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Fever 1793- Laurie Halse Anderson
Transcript of Fever 1793- Laurie Halse Anderson
Primary Source Documents
Anderson, L. (2000).
. New York City: Scholastic.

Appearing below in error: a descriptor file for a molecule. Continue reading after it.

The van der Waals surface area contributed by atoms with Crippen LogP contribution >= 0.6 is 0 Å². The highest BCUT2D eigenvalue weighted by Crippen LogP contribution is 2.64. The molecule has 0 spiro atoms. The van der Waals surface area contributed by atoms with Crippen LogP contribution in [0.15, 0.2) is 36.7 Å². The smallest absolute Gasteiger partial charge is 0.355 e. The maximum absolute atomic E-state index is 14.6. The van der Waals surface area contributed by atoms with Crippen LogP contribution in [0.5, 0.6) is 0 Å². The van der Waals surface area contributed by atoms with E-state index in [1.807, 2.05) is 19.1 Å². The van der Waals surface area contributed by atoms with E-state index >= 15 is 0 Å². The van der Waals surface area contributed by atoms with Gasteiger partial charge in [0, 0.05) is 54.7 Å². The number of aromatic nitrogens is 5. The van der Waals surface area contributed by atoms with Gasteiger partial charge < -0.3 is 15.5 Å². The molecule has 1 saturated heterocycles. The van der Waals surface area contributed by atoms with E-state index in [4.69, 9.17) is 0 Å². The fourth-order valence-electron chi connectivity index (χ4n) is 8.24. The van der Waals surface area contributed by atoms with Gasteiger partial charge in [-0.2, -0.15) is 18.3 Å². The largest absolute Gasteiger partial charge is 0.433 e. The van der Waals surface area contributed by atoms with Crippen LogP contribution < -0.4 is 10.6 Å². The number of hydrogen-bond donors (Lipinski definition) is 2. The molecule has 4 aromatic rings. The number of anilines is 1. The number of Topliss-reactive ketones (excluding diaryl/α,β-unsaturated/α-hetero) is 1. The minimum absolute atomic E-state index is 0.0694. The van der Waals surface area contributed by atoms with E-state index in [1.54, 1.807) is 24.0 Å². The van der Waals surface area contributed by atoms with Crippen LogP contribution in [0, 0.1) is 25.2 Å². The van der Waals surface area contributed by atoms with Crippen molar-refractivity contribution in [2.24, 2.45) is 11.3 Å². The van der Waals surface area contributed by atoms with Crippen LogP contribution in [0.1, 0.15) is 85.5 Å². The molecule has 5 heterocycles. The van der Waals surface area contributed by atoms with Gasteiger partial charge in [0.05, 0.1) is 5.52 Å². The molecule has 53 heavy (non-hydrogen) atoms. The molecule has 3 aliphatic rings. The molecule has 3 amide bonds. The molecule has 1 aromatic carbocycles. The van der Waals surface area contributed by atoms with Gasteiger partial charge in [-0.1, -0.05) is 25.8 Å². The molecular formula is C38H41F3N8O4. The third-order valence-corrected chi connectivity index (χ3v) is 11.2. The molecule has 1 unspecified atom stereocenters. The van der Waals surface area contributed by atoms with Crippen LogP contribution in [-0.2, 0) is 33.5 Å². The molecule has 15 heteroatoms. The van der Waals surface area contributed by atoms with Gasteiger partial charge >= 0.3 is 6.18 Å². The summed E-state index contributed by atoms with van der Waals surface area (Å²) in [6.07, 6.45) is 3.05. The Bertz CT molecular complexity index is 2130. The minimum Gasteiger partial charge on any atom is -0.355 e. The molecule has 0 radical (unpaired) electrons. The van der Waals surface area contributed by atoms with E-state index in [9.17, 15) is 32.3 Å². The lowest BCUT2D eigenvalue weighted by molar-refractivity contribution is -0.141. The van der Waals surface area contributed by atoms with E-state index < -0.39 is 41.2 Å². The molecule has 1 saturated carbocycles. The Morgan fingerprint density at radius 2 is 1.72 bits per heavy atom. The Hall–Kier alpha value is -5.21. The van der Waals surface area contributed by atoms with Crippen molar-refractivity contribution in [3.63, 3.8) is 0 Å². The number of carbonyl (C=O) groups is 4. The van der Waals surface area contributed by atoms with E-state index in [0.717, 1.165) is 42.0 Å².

is about the yellow fever epidemic of 1793. The book is set in Philadelphia, Pennsylvania. Matilda Cook is the main character, and she lives with her mother and grandfather. They own a coffee house in town. One day, their serving girl is late to work. After a conversation with the girl's mother, they find out she has suddenly died. A few days later, there is talk of yellow fever in the town. Soon, people begin dying by the hundreds and Matilda's mother falls ill. She insists that Mattie and her grandfather leave for some friends' house in the country. They leave, but on the way, get thrown out of the carriage they were traveling on and left without their food and supplies. Grandfather gets sick and while taking care of him, so does Mattie. Eventually, she wakes up and is in Bush Hill, an estate converted into a hospital for fever patients. She finds that her grandfather has recovered decently and she herself recovers well enough to leave. They return to their coffeehouse to find that it has been ransacked. They scrounge food to eat for a couple days, but one night, some thieves come. The thieves try and kill Mattie and her grandfather, but leave when they are threatened with grandfather's gun. In the process of defending Mattie, grandfather dies. Mattie is forced to deal with his burial and afterwards, comes across an orphaned little girl who she rescues. She somehow manages to find Eliza, the coffeehouse's old cook. Eliza takes her in and Mattie helps with her family and with other fever victims that Eliza is taking care of as a member of the Free African Society. When Eliza's nephews and the orphaned little girl catch the fever, Eliza, Mattie, and the children return to the coffeehouse where the air is fresher and cooler. They take care of the children, and finally, the first frost comes and kills off the disease. The children recover well and Mattie and Eliza decide to reopen the coffeehouse, since people are returning to town now that the fever has passed. They are handling the business very well, but Mattie's mother is still missing and has been since Mattie left for the country. They fear that she is dead. President George Washington returns to the city once the fever is really and truly gone, and behind him came many others who took his return as a sign that it was safe to come back. Mattie's mother is among them, and there is a very happy reunion. However, she is very weak and must take things easy. Mattie is finally able to realize her dream of running the coffeehouse in the way that she sees fit.